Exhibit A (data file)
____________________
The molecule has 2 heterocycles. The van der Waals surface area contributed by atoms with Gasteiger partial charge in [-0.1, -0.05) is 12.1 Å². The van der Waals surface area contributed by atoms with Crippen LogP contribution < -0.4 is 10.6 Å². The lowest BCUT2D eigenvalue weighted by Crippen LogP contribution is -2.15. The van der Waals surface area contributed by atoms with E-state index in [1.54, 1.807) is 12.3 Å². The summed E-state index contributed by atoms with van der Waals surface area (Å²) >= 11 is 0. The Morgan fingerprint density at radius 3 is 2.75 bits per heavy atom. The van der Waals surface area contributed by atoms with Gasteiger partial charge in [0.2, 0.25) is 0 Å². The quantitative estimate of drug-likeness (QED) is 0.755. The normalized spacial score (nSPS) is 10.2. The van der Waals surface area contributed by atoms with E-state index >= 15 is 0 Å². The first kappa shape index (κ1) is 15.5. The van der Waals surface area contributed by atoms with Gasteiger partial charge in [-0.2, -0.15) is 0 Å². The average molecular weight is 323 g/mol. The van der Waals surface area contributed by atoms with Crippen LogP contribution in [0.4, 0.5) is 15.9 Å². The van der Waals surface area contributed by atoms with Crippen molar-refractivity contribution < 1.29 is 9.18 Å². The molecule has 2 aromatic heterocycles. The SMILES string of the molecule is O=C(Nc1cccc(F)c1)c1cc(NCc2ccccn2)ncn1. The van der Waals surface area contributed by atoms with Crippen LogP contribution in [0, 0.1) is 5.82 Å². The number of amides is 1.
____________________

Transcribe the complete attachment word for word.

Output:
The molecule has 2 heterocycles. The van der Waals surface area contributed by atoms with Gasteiger partial charge in [-0.1, -0.05) is 12.1 Å². The van der Waals surface area contributed by atoms with Crippen LogP contribution < -0.4 is 10.6 Å². The lowest BCUT2D eigenvalue weighted by Crippen LogP contribution is -2.15. The van der Waals surface area contributed by atoms with E-state index in [1.54, 1.807) is 12.3 Å². The summed E-state index contributed by atoms with van der Waals surface area (Å²) >= 11 is 0. The Morgan fingerprint density at radius 3 is 2.75 bits per heavy atom. The van der Waals surface area contributed by atoms with Gasteiger partial charge in [0.2, 0.25) is 0 Å². The quantitative estimate of drug-likeness (QED) is 0.755. The normalized spacial score (nSPS) is 10.2. The van der Waals surface area contributed by atoms with E-state index >= 15 is 0 Å². The first kappa shape index (κ1) is 15.5. The van der Waals surface area contributed by atoms with Gasteiger partial charge in [-0.2, -0.15) is 0 Å². The average molecular weight is 323 g/mol. The van der Waals surface area contributed by atoms with Crippen LogP contribution in [0.4, 0.5) is 15.9 Å². The van der Waals surface area contributed by atoms with Crippen molar-refractivity contribution < 1.29 is 9.18 Å². The molecule has 2 aromatic heterocycles. The SMILES string of the molecule is O=C(Nc1cccc(F)c1)c1cc(NCc2ccccn2)ncn1. The van der Waals surface area contributed by atoms with Crippen LogP contribution in [0, 0.1) is 5.82 Å². The number of amides is 1.